Italy’s far-right League is benefiting the most from the government deal it struck with the populist Five Star Movement earlier this month.
- In municipal elections on Sunday, the League captured the former left-wing strongholds of Massa, Pisa and Siena in the region of Tuscany.
- Nationally, the League is tied with the Five Star Movement in the polls. Both get 27-29 percent support. In the last election, the Five Stars got 33 percent support against 17 percent for the League.
When the two parties formed a coalition, the Five Stars agreed to put an academic in charge of the Finance Ministry to implement their signature policy — a basic income — while the League’s Matteo Salvini became interior minister.
Italy specialist Leonardo Carella predicted that the deal would work out in the League’s favor:
Tying your party’s reputation to a complex, costly policy to be implemented by a finance minister you don’t control: bad idea.
Tying your party’s reputation to action on immigration, largely unscrutinizable, with your leader in charge of the ministry: good idea.
The League has been pulling support from two directions:
- The right: Silvio Berlusconi’s Forza Italia and the far-right Brothers of Italy are down in the polls. Salvini is now the undisputed leader of the right.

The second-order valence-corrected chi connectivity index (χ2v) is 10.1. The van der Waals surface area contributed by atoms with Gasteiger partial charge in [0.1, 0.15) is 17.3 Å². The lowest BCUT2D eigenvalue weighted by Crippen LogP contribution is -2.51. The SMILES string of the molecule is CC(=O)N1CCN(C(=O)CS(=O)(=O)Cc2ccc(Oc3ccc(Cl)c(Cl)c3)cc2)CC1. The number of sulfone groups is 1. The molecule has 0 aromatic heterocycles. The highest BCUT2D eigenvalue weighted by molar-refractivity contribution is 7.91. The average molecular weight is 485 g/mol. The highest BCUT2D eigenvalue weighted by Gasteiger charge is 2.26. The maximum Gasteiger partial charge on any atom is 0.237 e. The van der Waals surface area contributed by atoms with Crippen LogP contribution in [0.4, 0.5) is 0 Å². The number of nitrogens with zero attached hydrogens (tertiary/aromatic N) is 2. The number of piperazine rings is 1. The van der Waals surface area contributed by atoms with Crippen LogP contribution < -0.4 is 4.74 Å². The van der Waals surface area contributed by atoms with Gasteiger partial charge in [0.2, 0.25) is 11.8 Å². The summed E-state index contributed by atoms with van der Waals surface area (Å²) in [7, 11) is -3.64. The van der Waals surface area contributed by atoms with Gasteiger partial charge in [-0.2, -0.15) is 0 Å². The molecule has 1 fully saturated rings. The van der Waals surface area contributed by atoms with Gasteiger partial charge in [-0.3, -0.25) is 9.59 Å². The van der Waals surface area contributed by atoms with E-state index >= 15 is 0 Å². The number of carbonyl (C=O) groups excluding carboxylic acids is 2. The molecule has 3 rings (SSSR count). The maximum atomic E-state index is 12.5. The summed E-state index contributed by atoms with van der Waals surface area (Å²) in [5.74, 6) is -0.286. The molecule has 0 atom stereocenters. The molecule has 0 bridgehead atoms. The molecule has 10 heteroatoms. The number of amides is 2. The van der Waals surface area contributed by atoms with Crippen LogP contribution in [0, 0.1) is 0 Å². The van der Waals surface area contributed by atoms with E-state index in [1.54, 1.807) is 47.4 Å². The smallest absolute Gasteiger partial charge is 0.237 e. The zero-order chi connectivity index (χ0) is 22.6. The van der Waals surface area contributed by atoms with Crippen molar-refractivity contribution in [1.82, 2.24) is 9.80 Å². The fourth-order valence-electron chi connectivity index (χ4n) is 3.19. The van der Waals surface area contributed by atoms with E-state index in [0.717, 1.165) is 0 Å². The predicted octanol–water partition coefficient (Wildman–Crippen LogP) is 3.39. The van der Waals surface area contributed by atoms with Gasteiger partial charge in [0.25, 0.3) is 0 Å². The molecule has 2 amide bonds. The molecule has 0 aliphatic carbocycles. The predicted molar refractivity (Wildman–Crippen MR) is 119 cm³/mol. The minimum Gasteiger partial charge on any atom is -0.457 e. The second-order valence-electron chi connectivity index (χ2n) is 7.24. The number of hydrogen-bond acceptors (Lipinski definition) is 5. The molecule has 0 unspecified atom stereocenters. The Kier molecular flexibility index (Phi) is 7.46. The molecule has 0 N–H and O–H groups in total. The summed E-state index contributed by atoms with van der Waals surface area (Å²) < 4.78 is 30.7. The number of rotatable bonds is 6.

- Five Star Movement: The Democrats, formerly in power, have not been able to win (back) left-wing voters.
Salvini has so far focused on the small:
- He turned away a ship, the Aquarius, carrying some 600 immigrants from Africa. It was allowed to dock in Spain.
- He closed all Italian ports to refugees. (Impossible to enforce without impeding trade.)
- He has proposed to take a census of Romani people in order to be able to deport those living in Italy illegally.
The measures range from the symbolic to the offensive, but they have generated support for the League.
Meanwhile, the Five Stars have had shelve their basic income until at least next year.
More effective policies
The parties did agree migration policies that should be more effective:
- Deporting an estimated 500,000 undocumented immigrants.
- Building more detention centers.
- Rewriting EU law, which currently stipulates that immigrants and refugees must apply for asylum in the first country they reach, which is often Italy.
The first and second will require more money and manpower — and Salvini has called for cuts in the migration budget.
The third will require consensus among EU member states.
Salvini’s biggest challenge isn’t Germany, which ignored EU law in 2015 to admit around one million refugees. It’s convincing nationalists in Austria, Hungary and Poland. They may sympathize with his program, but they are also wary of any change in policy that could see more immigrants coming their way.